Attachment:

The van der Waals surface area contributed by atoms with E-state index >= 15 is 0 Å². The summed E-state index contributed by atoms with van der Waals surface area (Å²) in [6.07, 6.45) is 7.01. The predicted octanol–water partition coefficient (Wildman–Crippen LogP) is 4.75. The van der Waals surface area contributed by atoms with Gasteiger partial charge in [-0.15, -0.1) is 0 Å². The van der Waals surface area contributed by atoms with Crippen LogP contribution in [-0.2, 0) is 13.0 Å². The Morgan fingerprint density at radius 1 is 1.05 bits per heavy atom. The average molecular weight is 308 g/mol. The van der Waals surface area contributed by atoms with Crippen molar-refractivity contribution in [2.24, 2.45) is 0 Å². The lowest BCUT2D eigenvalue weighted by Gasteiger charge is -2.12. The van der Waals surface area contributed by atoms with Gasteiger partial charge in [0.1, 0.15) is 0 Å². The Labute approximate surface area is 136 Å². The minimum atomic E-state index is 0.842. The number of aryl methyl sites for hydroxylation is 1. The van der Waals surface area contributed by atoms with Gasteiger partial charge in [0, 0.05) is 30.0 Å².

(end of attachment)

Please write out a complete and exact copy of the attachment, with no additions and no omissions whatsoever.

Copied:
The van der Waals surface area contributed by atoms with E-state index >= 15 is 0 Å². The summed E-state index contributed by atoms with van der Waals surface area (Å²) in [6.07, 6.45) is 7.01. The predicted octanol–water partition coefficient (Wildman–Crippen LogP) is 4.75. The van der Waals surface area contributed by atoms with Gasteiger partial charge in [-0.15, -0.1) is 0 Å². The van der Waals surface area contributed by atoms with Crippen LogP contribution in [-0.2, 0) is 13.0 Å². The Morgan fingerprint density at radius 1 is 1.05 bits per heavy atom. The average molecular weight is 308 g/mol. The van der Waals surface area contributed by atoms with Crippen molar-refractivity contribution in [2.24, 2.45) is 0 Å². The lowest BCUT2D eigenvalue weighted by Gasteiger charge is -2.12. The van der Waals surface area contributed by atoms with Gasteiger partial charge in [0.1, 0.15) is 0 Å². The Labute approximate surface area is 136 Å². The minimum atomic E-state index is 0.842. The number of aryl methyl sites for hydroxylation is 1. The van der Waals surface area contributed by atoms with Gasteiger partial charge in [0, 0.05) is 30.0 Å².